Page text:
Second, concerns reported within the first week after giving birth had the biggest influence on whether women stopped breastfeeding earlier than planned or fed their baby formula earlier than planned. The researchers reasonably suggested those findings “may be because our day 3 and day 7 interviews captured a time when there is often a gap between hospital and community lactation support resources.”

I know for me personally, that first week was definitely the most hellish for breastfeeding. I’ve shared a bit of my person story on this blog before, and this study quantitatively reveals that my own anecdote is pretty representative of the broader experience.

The most common subcategories of “infant feeding difficulties” reported one week postpartum included “fussy or frustrated at the breast,” “infant refusing to breastfeed/nipple confusion” and “problems with latch.” These are precisely the sorts of problems that lactation consultants can help women address — IF women have access to a lactation consultant. Many women may not: the hospital may not have provided one, the woman may not know they exist, the woman may not be able to afford one… There are so many (inexcusable) reasons why women may not receive the support and resources they need to meet their own personal breastfeeding goals.

Unsurprisingly, the 34 outliers identified in the study — moms who reported no breastfeeding concerns at any point and all but one of whom were still breastfeeding at two months postpartum — were more likely to report confidence in their breastfeeding abilities during prenatal interviews and to report having strong breastfeeding support. (They were also more likely to be younger (under 30) and Hispanic and to have had an unmedicated vaginal birth.)

The authors concluded that “breastfeeding problems were a nearly universal experience in this cohort of first-time mothers.” While the study cannot necessarily be generalized to every community in the US, there is little reason to suspect that similar findings would not be found in many other US communities. It’s unrealistic to expect women not to have any breastfeeding concerns, but it is reasonable to demand universal access to breastfeeding support and resources for mothers.

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8 Responses to “Nearly “universal” breastfeeding concerns call for universal breastfeeding support”

  1. I’m currently at almost 5 weeks of exclusively breast-feeding my first child, and we’re off to the doctor tomorrow because we’ve managed to develop thrush. Most of my breastfeeding experience so far has been fine, if a bit uncomfortable, but I think sometimes the classes and books on breastfeeding don’t do so well with conveying that it’s a lot of work, and that it won’t necessarily cease to feel a bit weird once it stops hurting. Once I’d gotten past the first couple of weeks, but before I developed thrush, breastfeeding was still a little uncomfortable, despite a good latch. And I don’t enjoy it that much. I’m doing it because it’s good for my child and because formula’s so horribly expensive, but it’s not easy, and I’m already counting down to when we can introduce solid foods.

    • Tara Haelle

      I’m sorry to hear about the thrush – that’s no fun. I had blocked ducts several times and milk blisters, and both were very difficult. I had a hard time finding information and people who could really help me. I had excruciating pain in the beginning and didn’t really ease into breastfeeding until my son was probably 2 months old. It did become easier for me over time, and I breastfed for much longer than I had expected/planned, but the fact remains that support for breastfeeding moms is severely lacking. I remember that neither my OB nor my son’s pediatrician could offer any help at all. Hang in there, and good luck!

  2. AES

    I agree with Anna. Breastfeeding support classes do a very bad job of preparing women for the all of the difficulty and uncertainty of breastfeeding during the first month or so. They make it sound like breastfeeding is just a simple technical process, and they dont tell you things like how much time a newborn can spend nursing.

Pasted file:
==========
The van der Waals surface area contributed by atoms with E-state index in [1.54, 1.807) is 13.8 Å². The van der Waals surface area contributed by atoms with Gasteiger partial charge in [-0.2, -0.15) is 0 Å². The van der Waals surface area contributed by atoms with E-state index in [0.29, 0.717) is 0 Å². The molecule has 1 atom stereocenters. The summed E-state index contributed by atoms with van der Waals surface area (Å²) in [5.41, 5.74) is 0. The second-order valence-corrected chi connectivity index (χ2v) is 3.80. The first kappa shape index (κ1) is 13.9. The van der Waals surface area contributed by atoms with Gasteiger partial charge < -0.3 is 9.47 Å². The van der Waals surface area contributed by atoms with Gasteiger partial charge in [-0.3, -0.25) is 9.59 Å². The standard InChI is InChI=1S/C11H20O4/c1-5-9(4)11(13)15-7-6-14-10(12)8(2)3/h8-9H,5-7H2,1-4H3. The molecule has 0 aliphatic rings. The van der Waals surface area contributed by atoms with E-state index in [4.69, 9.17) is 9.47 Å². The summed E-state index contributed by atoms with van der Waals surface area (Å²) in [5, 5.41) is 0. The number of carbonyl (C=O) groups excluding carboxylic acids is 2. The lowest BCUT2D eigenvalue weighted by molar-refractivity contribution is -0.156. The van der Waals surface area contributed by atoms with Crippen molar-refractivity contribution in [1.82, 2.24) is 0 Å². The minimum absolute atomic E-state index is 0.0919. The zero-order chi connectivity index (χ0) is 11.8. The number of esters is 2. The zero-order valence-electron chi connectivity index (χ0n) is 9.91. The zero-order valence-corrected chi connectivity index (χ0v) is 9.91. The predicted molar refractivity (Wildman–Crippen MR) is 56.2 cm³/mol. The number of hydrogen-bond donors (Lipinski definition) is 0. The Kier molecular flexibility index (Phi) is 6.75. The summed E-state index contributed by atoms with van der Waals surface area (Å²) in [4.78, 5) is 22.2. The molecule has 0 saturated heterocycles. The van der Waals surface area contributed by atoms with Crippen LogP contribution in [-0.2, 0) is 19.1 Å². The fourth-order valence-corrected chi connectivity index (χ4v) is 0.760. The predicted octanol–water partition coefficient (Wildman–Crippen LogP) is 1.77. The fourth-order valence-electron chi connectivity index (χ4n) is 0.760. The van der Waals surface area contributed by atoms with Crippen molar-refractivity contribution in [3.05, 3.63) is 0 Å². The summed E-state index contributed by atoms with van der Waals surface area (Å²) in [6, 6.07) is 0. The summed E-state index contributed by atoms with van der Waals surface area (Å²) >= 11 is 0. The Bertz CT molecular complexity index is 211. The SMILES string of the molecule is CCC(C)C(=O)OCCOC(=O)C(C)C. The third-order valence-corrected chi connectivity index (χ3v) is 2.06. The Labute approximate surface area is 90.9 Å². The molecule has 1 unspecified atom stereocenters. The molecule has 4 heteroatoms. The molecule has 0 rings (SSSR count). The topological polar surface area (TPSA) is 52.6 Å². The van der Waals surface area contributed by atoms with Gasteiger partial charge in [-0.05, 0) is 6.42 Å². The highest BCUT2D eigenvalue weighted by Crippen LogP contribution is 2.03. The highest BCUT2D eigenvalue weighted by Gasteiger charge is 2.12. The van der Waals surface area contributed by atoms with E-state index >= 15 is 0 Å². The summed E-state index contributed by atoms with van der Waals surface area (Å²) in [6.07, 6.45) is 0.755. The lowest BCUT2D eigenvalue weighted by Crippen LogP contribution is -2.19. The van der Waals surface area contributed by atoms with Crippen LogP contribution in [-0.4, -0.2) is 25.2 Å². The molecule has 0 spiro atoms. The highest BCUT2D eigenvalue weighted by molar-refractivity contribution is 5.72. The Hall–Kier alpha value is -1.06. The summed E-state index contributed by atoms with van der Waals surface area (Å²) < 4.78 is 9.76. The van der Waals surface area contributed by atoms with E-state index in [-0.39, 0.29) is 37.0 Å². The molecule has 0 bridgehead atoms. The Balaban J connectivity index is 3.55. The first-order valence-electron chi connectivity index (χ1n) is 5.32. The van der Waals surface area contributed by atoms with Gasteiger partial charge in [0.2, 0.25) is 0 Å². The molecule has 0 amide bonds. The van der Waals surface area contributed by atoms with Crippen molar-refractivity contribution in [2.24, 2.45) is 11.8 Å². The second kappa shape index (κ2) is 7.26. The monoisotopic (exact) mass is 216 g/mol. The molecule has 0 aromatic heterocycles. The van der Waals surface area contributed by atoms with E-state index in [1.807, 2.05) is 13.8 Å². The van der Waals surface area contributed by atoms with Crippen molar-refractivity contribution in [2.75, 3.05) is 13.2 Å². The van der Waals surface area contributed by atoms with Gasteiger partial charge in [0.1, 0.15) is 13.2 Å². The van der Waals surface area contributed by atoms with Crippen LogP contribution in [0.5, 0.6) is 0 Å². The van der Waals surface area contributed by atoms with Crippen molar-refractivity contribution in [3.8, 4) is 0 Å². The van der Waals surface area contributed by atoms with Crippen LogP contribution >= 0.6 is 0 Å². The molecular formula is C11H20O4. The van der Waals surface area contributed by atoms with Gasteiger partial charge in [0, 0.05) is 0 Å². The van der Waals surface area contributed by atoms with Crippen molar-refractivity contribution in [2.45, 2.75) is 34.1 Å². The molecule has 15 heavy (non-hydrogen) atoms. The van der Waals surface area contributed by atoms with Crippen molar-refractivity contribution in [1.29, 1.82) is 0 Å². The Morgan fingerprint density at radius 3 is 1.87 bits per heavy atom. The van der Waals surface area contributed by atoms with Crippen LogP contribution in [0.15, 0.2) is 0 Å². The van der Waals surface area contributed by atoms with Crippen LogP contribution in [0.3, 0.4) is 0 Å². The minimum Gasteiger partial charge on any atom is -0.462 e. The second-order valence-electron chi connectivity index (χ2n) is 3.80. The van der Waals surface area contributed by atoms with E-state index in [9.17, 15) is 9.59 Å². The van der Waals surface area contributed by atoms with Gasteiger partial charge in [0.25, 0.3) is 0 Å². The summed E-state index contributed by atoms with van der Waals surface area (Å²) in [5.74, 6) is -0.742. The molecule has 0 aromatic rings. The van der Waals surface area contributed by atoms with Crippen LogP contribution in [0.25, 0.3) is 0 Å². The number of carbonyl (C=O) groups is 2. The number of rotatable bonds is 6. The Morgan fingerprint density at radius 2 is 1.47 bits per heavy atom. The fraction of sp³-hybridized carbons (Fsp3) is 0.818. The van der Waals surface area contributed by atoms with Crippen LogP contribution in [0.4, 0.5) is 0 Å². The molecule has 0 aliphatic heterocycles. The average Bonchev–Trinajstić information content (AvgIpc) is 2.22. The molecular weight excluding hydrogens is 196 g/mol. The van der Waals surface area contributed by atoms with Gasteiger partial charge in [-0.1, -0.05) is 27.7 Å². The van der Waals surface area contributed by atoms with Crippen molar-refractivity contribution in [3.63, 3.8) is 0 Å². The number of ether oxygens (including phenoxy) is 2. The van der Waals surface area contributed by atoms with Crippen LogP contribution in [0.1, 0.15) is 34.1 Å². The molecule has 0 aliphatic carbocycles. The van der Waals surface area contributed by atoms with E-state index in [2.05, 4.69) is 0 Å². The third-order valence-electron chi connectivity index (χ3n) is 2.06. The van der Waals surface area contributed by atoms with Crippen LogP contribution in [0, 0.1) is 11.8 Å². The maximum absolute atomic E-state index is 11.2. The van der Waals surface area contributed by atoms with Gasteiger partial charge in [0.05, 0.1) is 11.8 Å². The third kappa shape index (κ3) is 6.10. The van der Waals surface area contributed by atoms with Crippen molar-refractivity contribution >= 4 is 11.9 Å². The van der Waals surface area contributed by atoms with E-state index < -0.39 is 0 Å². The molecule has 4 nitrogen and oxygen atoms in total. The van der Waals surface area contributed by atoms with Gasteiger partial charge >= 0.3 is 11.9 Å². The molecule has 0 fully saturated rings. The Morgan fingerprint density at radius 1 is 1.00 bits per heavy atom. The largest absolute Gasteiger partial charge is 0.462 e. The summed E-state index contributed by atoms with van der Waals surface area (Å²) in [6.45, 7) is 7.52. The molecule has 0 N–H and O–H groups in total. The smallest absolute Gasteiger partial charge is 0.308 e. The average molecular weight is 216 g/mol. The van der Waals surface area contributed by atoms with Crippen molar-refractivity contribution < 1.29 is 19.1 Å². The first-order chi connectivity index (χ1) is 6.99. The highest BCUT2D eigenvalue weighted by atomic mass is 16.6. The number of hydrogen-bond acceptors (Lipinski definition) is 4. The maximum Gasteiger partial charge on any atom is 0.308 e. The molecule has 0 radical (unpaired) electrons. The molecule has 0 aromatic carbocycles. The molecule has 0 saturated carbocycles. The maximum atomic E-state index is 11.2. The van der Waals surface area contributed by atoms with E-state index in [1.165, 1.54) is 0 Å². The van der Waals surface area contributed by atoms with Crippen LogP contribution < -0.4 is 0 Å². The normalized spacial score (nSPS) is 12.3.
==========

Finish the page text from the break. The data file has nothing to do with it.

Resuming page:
• Tara Haelle

      I agree. I think back to the classes I had, both through the hospital and an independent Bradley class I took, and the information was not nearly thorough enough. I don’t think anyone mentioned growth spurts — good lord!

  3. kaitch

    I imagine, though, that definition is probably an issue. Six months’ exclusive BF is no longer the hard&fast gold standard, due to research and now guidelines supporting introduction of solids between 4&6 months. Neither of my kids have had any formula, but they probably don’t make the cut here because they both showed signs of readiness for solids prior to six months, so I introduced solids. I definitely had a lot of early BF troubles, especially with my first, which is another story!

    • Tara Haelle

      Thanks for this point, kaitch. I actually thought about that while writing this. I agree the guidelines are out of date. My son had formula on the first night home from the hospital (I describe the story in the linked piece above) but otherwise had none and was exclusively breatsfed until solids, but we started those at right about 5 months because he seemed ready. We could have started sooner probably (and I likely would have if we’d used baby-led weaning, which I didn’t know about at the time).

      However, at least the authors of this study did two things to try to get a better sense of actual rates: they only went to two months (I haven’t heard of any infants who have shown readiness for other foods that early), and they measured breastfeeding at all as well as “giving any formula between 30 and 60 days.” I thought the latter was interesting. If they had said “given any formula at all before 60 days,” I wouldn’t have qualified, despite pretty much doing so barring that one night, but with the definition they used, I would qualify. I wonder if that was part of their rationale.

  4. There is a fine line between ‘support’ for breastfeeding and ‘pressure’ to breastfeed.

    I do not think hospitals (in Canada) have detected that difference yet. It’s very subtle but so important.

    I also wonder if over-teaching breastfeeding might lead to some of the problems uncovered by this study.

    Thank you for reporting on this.

  5. Tara Haelle

    I agree that it’s a challenging balance to strike. I strongly support breastfeeding, but I do not feel it is helpful to criticize women who cannot or choose not to breastfeed for any number of reasons. And for those who do want to breastfeed, they should feel SUPPORT, not pressure.